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This FAQ answers the following questions:

Can the rows-affected line be suppressed in isql?

Release 11.0.x and higher

Use the nocount option to suppress the rows-affected line:

1> set nocount on
2> go

Pre-release 11 (UNIX only)

It is not possible to suppress the rows-affected line in versions of ISQL prior to 11.0.

 

Must I enter the command "go" for every command batch in isql?

All examples of SQL syntax published by Sybase use "go" as the command batch terminator. Can I use a different terminator?

Yes. The command option -c string on UNIX, Windows NT, Windows 95, DOS, or OS/2 platforms and qualifier /TERMINATOR=string on OpenVMS specifies the string to be used by isql instead of "go".

For example, to use a period (“.”) as the command terminator, invoke isql on UNIX or PC platforms as follows:

isql -c.

A sample isql session with this command terminator looks like this:

1> select name from sysusers
2> . 

name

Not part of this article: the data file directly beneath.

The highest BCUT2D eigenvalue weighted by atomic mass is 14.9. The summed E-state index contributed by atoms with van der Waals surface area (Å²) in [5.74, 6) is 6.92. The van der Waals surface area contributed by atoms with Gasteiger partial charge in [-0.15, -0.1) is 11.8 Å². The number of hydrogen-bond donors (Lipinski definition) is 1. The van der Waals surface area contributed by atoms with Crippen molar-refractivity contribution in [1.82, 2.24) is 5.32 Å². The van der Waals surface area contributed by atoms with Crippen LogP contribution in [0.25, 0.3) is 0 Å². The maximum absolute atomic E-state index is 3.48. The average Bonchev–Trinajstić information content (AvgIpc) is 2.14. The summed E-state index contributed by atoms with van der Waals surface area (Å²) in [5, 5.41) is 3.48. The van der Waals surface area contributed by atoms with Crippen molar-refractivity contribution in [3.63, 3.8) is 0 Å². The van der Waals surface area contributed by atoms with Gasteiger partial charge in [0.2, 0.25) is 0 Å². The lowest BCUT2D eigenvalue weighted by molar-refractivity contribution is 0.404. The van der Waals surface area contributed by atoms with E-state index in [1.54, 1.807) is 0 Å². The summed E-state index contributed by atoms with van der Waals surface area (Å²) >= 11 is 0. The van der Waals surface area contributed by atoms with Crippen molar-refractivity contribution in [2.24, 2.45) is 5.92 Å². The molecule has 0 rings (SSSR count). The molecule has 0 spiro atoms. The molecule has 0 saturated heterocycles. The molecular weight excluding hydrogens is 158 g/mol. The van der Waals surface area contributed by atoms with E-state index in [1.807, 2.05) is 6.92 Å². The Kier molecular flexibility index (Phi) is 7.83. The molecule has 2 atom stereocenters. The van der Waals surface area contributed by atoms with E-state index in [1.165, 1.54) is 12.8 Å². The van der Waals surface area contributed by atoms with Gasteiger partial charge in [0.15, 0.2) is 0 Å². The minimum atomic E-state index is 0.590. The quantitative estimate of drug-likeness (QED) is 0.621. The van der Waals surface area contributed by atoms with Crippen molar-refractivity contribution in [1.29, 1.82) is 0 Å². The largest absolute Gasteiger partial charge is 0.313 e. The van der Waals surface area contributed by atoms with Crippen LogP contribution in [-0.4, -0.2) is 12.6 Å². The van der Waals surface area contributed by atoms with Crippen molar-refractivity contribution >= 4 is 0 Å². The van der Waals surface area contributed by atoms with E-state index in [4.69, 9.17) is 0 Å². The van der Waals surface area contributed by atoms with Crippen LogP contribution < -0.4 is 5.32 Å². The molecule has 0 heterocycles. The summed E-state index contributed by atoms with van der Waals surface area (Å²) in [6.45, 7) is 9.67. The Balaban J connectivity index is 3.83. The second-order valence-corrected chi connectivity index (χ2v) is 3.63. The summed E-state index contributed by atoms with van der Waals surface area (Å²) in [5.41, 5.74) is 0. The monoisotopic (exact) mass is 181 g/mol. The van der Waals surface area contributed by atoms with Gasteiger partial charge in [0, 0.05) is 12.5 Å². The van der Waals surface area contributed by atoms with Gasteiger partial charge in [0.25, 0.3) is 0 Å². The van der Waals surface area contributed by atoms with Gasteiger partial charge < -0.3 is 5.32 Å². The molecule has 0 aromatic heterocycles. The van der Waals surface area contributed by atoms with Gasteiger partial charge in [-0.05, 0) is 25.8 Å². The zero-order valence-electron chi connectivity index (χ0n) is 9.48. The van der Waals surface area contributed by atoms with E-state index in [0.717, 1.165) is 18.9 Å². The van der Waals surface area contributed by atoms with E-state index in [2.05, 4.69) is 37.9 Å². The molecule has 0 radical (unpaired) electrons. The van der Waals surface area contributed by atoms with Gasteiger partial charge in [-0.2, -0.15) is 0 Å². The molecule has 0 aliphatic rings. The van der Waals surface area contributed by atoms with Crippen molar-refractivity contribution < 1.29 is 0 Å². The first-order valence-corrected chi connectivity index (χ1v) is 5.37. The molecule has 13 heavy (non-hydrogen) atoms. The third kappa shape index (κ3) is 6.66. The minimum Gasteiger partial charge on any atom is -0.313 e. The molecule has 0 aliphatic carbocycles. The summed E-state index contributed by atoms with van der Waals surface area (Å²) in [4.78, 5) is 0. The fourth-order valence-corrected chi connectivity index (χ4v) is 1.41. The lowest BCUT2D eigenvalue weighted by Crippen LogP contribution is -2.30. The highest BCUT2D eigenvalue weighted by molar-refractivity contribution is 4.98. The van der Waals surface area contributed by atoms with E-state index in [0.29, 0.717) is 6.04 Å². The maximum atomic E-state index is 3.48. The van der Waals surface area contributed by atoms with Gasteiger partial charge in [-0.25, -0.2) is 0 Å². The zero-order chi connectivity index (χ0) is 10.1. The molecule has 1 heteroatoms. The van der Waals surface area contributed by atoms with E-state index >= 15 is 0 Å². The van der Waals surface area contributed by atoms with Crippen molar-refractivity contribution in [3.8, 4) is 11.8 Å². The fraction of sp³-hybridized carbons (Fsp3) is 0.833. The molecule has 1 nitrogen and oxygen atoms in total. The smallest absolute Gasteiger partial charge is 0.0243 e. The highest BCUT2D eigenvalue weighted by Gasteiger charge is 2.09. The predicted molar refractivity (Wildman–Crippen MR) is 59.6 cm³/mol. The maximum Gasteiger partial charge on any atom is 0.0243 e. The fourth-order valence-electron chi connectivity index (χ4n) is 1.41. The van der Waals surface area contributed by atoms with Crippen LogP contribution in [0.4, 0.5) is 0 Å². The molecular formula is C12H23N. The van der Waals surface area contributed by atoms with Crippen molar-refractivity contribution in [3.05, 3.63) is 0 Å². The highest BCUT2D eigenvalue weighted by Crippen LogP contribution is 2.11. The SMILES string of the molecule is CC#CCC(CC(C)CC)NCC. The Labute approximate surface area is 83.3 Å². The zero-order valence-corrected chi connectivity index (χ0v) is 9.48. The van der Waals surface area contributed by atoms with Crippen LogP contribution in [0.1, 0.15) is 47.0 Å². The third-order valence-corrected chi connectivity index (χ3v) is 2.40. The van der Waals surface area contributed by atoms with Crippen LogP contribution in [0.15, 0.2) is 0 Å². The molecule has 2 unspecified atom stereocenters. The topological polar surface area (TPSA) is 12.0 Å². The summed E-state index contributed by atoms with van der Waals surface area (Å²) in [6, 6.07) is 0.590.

-----------
sandy
kim
leslie

(3 rows affected)

See the Adaptive Server Enterprise Utility Programs manual for your platform for a description of the -c option of isql.

Keep the following points in mind when dealing with the isql command terminator:

  • Sybase-supplied scripts and stored procedures always use "go."

  • If your own scripts use "go" or another command terminator, you must edit your scripts accordingly.

  • Make sure that the selected command terminator does not allow "partial commands." For example, if you make a carriage return the command terminator, you could accidentally press the carriage return before entering a needed WHERE clause:

    1> delete from big_table  2> 

    (2855 rows affected, return status = 0)


WARNING!

Using the carriage return as a terminator can have undesired effects. Command terminators are discussed in the Adaptive Server Enterprise Utility Programs manual for your platform.


How can I change the precision of float values displayed through isql?